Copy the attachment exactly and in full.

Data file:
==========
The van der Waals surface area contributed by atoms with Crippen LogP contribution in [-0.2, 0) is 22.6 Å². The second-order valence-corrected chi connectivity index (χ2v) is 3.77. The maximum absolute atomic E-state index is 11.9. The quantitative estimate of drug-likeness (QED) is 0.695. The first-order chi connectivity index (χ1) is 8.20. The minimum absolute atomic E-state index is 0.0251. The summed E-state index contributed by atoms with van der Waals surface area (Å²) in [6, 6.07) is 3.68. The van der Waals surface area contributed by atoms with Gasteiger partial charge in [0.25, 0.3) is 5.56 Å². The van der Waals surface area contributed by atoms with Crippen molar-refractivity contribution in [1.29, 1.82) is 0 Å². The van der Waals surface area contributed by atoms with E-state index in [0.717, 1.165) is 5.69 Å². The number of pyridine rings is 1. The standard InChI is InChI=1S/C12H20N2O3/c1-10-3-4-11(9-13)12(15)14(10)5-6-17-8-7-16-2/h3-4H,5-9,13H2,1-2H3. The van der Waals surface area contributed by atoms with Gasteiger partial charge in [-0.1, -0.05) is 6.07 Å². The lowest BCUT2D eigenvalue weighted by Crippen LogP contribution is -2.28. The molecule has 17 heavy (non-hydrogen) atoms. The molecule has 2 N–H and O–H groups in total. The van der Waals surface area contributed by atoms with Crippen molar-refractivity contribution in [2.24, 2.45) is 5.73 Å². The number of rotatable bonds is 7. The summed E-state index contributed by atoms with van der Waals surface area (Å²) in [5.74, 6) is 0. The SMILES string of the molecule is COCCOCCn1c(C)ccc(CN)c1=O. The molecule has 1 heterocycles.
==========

The van der Waals surface area contributed by atoms with Crippen LogP contribution in [-0.2, 0) is 22.6 Å². The second-order valence-corrected chi connectivity index (χ2v) is 3.77. The maximum absolute atomic E-state index is 11.9. The quantitative estimate of drug-likeness (QED) is 0.695. The first-order chi connectivity index (χ1) is 8.20. The minimum absolute atomic E-state index is 0.0251. The summed E-state index contributed by atoms with van der Waals surface area (Å²) in [6, 6.07) is 3.68. The van der Waals surface area contributed by atoms with Gasteiger partial charge in [0.25, 0.3) is 5.56 Å². The van der Waals surface area contributed by atoms with Crippen molar-refractivity contribution in [1.29, 1.82) is 0 Å². The van der Waals surface area contributed by atoms with E-state index in [0.717, 1.165) is 5.69 Å². The number of pyridine rings is 1. The standard InChI is InChI=1S/C12H20N2O3/c1-10-3-4-11(9-13)12(15)14(10)5-6-17-8-7-16-2/h3-4H,5-9,13H2,1-2H3. The van der Waals surface area contributed by atoms with Gasteiger partial charge in [-0.1, -0.05) is 6.07 Å². The lowest BCUT2D eigenvalue weighted by Crippen LogP contribution is -2.28. The molecule has 17 heavy (non-hydrogen) atoms. The molecule has 2 N–H and O–H groups in total. The van der Waals surface area contributed by atoms with Crippen molar-refractivity contribution in [2.24, 2.45) is 5.73 Å². The number of rotatable bonds is 7. The summed E-state index contributed by atoms with van der Waals surface area (Å²) in [5.74, 6) is 0. The SMILES string of the molecule is COCCOCCn1c(C)ccc(CN)c1=O. The molecule has 1 heterocycles.